(There are similar questions to this, but they all are old, like OS X Snow Leopard old. This is for Catalina era.)

I carry my MacBook Pro on me almost always when I go places. I keep it in my backpack. While the threat of it being stolen doesn't loom too badly where I live, and I don't ever let it out of my reach, I still want to make sure that my Mac is useless to a thief if it is stolen.

Currently, I have FileVault 2 full-disk encryption enabled, as well as Find My Mac enabled to the full extent and I have a password set on the EFI to prevent booting from external volumes.

How effective would this be, and is there anything I could do additionally to ensure they can't bypass these measures to use or sell the machine?

  • 1
    What generation (i.e. model release year/season) of MacBook Pro Retina is it? The hardware security has changed a few times over the years. (There's a big list of MBP models here.) Jun 6, 2020 at 5:41
  • @GordonDavisson The model I'm wondering about is a Late-2013, BTO 2.6 GHz with Dual Graphics.
    – SYGMAH
    Jun 6, 2020 at 20:06

1 Answer 1


The security you’ve enabled probably won’t deter the theft of your laptop. Most criminals who get the opportunity to snatch a laptop will take it no matter how useless you can make it with encryption and firmware locks.


  • Ignorance of the criminal. No matter how much Apple advertises it, the common thief won’t know until they get it back home only to find they got a brick. Then it will probably become a frizbee.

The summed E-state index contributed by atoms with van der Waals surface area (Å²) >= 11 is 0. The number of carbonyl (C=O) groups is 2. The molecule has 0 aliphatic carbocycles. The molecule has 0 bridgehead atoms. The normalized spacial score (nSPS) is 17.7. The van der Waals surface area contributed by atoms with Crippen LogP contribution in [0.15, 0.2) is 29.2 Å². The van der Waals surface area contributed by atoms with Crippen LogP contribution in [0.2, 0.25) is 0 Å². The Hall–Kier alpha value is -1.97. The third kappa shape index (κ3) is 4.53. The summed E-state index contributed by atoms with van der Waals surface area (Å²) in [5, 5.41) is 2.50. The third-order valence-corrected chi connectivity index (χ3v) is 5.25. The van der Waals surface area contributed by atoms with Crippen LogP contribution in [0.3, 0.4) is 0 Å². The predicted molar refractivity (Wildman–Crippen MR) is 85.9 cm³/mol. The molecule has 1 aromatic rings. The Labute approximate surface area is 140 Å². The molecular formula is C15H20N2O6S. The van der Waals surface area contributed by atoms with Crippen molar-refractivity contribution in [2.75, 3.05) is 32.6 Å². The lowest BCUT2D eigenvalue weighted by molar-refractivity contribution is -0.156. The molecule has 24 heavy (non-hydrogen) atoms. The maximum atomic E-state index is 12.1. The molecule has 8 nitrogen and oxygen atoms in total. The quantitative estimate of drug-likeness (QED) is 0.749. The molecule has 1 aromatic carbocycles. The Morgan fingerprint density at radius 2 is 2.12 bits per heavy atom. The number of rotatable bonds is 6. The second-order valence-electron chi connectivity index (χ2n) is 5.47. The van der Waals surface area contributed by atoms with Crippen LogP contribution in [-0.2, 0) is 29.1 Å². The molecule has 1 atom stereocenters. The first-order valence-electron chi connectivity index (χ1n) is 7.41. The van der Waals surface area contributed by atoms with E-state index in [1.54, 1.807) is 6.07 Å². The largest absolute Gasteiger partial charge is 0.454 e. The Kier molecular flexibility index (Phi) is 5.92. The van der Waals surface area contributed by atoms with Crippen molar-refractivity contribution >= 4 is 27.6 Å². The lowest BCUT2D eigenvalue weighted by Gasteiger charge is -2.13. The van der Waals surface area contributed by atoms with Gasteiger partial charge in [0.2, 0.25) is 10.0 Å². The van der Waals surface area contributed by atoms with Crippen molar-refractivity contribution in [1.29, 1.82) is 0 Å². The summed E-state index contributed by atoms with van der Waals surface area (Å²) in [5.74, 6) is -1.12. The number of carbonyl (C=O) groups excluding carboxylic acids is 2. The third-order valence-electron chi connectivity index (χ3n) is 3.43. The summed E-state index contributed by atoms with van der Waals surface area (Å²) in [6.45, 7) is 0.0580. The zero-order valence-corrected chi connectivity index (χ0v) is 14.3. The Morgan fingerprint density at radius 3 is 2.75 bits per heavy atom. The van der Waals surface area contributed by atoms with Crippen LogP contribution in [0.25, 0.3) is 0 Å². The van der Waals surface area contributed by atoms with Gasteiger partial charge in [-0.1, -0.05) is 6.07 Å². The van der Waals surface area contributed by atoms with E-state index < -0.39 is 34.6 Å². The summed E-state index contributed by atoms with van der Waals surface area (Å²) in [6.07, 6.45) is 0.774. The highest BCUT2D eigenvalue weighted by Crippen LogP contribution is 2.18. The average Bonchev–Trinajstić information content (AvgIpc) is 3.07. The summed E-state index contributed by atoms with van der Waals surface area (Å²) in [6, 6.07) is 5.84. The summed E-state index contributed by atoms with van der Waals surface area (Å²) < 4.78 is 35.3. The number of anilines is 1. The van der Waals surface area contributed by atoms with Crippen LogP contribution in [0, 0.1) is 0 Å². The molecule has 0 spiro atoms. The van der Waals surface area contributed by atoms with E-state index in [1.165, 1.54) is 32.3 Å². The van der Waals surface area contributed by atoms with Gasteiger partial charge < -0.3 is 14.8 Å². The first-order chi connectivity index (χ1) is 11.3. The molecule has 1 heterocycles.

• Salvage value. Although useless as a computer, the machine becomes a “donor” for the parts including the screen, trackpad, keyboard etc. even the logic board can supply someone with a ton of components to be used in logic board repair

Your strategy should be data protection, ensuring that no matter where your computer ends up, you have quick, secure access to your work product. Enabling remote wipe is invaluable in making sure your data stays secure.

I would also look at insurance coverage for that expensive device. Many credit cards cover theft. There are also 3rd party insurance coverage from companies like Safeware

  • And a criminal who is not ignorant can open it, remove the drive, erase it and re-install. If it doesn't have Monterey or firmware password, they can erase and re-install from the recovery partition. So it's not really useless as a computer. Could even replace the drive with a new one.
    – WGroleau
    May 7, 2022 at 18:19
  • If a criminal is smart enough, they'll power up somewhere with no Wifi and turn WiFi off to disable "Find My" and remote wipe possibilities.
    – WGroleau
    May 7, 2022 at 18:23

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